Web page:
There’s little doubt the Texas Tech women’s basketball team has returned to a competitive state in its rebuilding effort. No longer are the Lady Raiders big underdogs every time they hit the court.
But there’s a difference in being competitive and having the ability to end a 13-game losing streak to a traditional rival. Texas Tech had a chance to do just that Sunday afternoon at United Supermarkets Arena, but found out it still has a ways to go to turn the series with the Longhorns into the rivalry it once was.
What was missing Sunday was the Lady Raiders’ ability to take care of the details, specifically in turnovers and rebounding. The inability to do so allowed UT to take control in the second half and pull away for an 81-66 victory.
“Our team fought really hard in the first half and it was nice taking the lead into halftime,” Lady Raiders coach Marlene Stollings said. “The second half we fell off and I didn’t think we matched their intensity well. Turned the ball over and didn’t rebound, and those two things you have to do well when you’re playing a top-tier team like a Texas … Clearly some things we could have better that we control, like taking care of the ball and rebounding.”
The win allows the Longhorns (15-7, 7-3 in Big 12) to sweep the season series from the Lady Raiders (14-7, 3-7), their 14th win over Texas Tech, while preventing Texas Tech from making a much-needed climb in the league standings.
In the last 10 games against the Longhorns, the Lady Raiders have lost by at least 20 points seven times, including a 92-66 loss in Austin in mid-January. This time, however, the Lady Raiders had their opportunities to put the Longhorns in a big hole early, but could not seal the deal.
Texas’ defense kickstarted its offense late in the second quarter, cutting an 11-point Texas Tech lead to one at halftime. The Longhorns then used a 10-0 run early in the third quarter to force the Lady Raiders into chase mode, but they weren’t consistent enough with the basketball to fully recover.
Texas Tech finished with 23 turnovers, the second most for the team this season and the most in a Big 12 Conference game this year, while Texas held a decisive 43-32 rebounding edge, including 16-9 on offensive rebounds. Texas also took advantage of offensive aggressiveness from Sug Sutton and Lashann Higgs, who combined for 34 points and helped the Longhorns go 19 of 26 from the free-throw line compared to just 5 of 7 for Texas Tech.
“Even though we made the one run (in the first half) and they answered it, I thought that changed the game for us,” Texas head coach Karen Aston said. “That sort of loosed us up a little bit. We’ve been off nine days so I kind of expected a little game rust, and that’s sort of what it looked like early in the game. But I thought that the energy defensively changed and even tough we didn’t take the lead I thought it changed our aggressiveness in general … I thought our wheels got turning better in the midst of that.”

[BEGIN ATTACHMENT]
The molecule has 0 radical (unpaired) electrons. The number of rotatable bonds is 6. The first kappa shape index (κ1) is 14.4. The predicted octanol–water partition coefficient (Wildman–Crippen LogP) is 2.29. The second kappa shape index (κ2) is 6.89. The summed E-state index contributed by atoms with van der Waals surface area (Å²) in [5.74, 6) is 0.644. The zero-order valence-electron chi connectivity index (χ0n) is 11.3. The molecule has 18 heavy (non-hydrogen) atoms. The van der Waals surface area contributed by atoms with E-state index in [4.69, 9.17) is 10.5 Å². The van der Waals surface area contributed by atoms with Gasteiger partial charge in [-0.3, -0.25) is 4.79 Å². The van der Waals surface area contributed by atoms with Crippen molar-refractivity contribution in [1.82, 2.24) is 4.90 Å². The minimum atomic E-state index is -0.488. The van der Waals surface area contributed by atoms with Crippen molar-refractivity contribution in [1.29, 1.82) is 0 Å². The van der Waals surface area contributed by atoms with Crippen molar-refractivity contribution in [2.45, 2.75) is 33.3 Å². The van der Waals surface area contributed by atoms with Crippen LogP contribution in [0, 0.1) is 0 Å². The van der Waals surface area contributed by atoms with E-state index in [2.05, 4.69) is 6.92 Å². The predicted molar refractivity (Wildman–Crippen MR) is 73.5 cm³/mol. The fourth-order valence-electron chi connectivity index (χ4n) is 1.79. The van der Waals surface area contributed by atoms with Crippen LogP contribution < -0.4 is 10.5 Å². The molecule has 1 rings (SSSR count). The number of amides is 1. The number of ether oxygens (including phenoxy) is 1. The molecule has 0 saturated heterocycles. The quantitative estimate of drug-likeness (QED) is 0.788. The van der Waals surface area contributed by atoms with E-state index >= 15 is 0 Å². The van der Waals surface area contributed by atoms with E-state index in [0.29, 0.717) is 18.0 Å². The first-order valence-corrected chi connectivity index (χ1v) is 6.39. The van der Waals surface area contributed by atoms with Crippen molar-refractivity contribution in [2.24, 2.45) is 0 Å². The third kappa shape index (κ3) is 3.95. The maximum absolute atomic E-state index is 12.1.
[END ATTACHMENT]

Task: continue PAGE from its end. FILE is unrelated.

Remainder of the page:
With Texas’ wheels turning, the Lady Raiders struggled to find the brakes to slow the Longhorns down.
Trailing 54-45 with just over five minutes to go in the third quarter, Texas Tech made a run at the Longhorns. Brittany Brewer scored 10 of her game-high 23 points (to go with 12 rebounds) in the final 5:10 of the third quarter, and Texas Tech pulled to within a point three times in that span.
But a putback by Jada Underwood and a long jumper at the buzzer by Sutton pushed “the lead back to five at the end of the quarter. A 3-pointer from Lexi Gordon sliced the lead to two for UT, which then put the game away with an 11-2 run, eight of those points coming from Sutton, who had a team-high 20 points.
Texas Tech committed eight of its 23 turnovers in the fourth quarter, while Texas went 14 of 18 from the free-throw line in the second half.
“We let the details slip the whole second half, and that shouldn’t have happened,” Brewer said.
The Texas Tech defense did a good job for most of the first half in not letting UT’s two forward, Charli Collier and Joyner Holmes, to get going like they did in the first meeting between the two teams when they combined for 40 points and 20 rebounds.
For the first half, Collier and Holmes combined for six points and five rebounds, with Holmes picking up her third four with just under 3 minutes left in the second quarter.
But once Texas adjusted with a four-guard lineup – similar to what the Longhorns ran in Austin, Aston said, their energy and defense seemed to pick up, making the difference in the game.
“We’ve got to be able to sustain our momentum and handle momentum shifts better,” Stollings said. “It’s a game of runs, and we know that. When they make a run at us we have to be able to handle it better to stop it, and you can’t let it turn into something more than it should be. We’ve got to get that mentality to where we fight back, pop them back. When the game’s really hard, that’s the growth piece we still have to get to, to be able to handle those moments more maturely.”